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A Child's History Of England by Charles Dickens
  

A Child's History Of England

History   
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History is boring? Well think again. This piece of history and literature by Charles Dickens provides a fast-paced, relevant, exciting history with witty observations and compelling narrative, which will capture a child’s (and parents) imagination. It’s an absolutely fascinating treasure trove to delve in to. This spectacular new edition has been carefully edited and lightly abridged to ensure that children in the 21st century will gain as much and more from it than those who read it 150 years before.

If you like Charles Dickens you might also like to read books by Alexandre Dumas.

Synopsis

A Child's History Of England by Charles Dickens

This is a captivating history of England for children from one of the best-loved novelists of all time. Written just after David Copperfield, at the same time as "Bleak House", and in the engaging and conversational style typical of his most celebrated fiction, Dickens' "History of England for Children" is an undiscovered treasure trove of a book. This carefully selected, lightly abridged version shows traditional storytelling at its best. Dickens' lovable theatricality, witty observations and compelling narrative give children access to one of England's greatest writers, and to some of the most powerful stories from its past. For adults, it offers an engaging reminder of the English history we ought to know: who was Hereward the Wake, how was it that Thomas a Becket was murdered in Canterbury Cathedral, and was Canute really trying to stop the tide? Interesting, informative and accessible, "A Child's History of England" takes its reader on a fascinating journey, from Ancient England and the Romans to Victoria's reign and Dickens' own lifetime.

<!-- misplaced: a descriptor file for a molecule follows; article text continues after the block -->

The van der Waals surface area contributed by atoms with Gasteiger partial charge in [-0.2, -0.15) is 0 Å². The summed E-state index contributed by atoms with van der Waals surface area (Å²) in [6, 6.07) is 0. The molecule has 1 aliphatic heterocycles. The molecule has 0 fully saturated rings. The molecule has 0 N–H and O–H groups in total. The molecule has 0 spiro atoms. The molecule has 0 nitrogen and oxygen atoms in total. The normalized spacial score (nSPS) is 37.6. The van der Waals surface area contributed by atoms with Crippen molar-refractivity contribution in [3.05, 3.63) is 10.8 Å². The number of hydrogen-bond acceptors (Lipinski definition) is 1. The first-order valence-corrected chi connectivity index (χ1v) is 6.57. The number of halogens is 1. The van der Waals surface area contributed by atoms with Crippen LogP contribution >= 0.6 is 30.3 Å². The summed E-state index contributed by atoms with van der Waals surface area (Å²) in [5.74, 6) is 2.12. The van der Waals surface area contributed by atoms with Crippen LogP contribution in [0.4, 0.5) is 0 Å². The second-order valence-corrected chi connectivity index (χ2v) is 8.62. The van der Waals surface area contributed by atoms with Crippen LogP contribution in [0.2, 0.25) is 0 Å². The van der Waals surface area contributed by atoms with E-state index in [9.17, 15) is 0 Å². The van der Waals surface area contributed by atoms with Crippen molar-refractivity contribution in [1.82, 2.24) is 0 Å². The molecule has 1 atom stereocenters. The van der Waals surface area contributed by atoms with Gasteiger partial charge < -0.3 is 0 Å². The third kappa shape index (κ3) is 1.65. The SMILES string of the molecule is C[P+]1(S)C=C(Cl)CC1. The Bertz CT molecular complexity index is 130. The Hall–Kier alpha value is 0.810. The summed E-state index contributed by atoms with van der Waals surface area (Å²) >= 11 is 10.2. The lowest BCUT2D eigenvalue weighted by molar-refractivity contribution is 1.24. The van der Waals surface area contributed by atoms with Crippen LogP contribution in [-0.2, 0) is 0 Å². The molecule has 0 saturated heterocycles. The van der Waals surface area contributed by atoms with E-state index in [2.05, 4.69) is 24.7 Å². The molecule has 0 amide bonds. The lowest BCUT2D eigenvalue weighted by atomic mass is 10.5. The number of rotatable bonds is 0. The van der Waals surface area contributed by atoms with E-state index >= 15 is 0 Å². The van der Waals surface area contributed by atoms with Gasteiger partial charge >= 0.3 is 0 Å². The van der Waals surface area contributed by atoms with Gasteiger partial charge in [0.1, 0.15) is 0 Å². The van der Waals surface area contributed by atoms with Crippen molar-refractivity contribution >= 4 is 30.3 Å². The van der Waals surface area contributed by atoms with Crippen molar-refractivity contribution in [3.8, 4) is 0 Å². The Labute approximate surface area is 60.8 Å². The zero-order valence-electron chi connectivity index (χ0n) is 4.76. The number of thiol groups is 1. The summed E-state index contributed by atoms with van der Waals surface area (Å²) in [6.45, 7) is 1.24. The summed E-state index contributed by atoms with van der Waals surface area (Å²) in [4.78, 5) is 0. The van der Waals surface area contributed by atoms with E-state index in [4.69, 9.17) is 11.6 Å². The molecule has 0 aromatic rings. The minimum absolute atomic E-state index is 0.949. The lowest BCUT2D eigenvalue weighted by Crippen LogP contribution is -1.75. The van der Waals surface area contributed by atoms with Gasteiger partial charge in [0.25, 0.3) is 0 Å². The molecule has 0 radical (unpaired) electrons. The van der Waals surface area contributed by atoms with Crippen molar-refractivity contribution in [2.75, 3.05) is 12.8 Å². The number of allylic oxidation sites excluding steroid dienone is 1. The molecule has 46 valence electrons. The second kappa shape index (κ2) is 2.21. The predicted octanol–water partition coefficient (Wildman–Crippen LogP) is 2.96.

About the Author

Charles Dickens

Charles Dickens was born in Landport, Hampshire, during the new industrial age, which gave birth to theories of Karl Marx. Dickens's father was a clerk in the navy pay office. He was well paid but often ended in financial troubles. In 1814 Dickens moved to London, and then to Chatham, where he received some education. The schoolmaster William Giles gave special attention to Dickens, who made rapid progress. In 1824, at the age of 12, Dickens was sent to work for some months at a blacking factory, Hungerford Market, London, while his father John was in Marshalea debtor's prison. "My father and mother were quite satisfied," Dickens later recalled bitterly. "They could hardly have been more so, if I had been twenty years of age, distinguished at a grammar-school, and going to Cambridge." Later this period found its way to the novel LITTLE DORRITT (1855-57). John Dickens paid his £40 debt with the money he inherited from his mother; she died at the age of seventy-nine when he was still in prison.

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Book Info

Publication date

4th October 2007

Author

Charles Dickens

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Author's Website

www.dickens2012.org/

Publisher

Icon Books Ltd

Format

Paperback
448 pages

Categories

History

History & the past: general interest (Children's / Teenage)

ISBN

9781848310247

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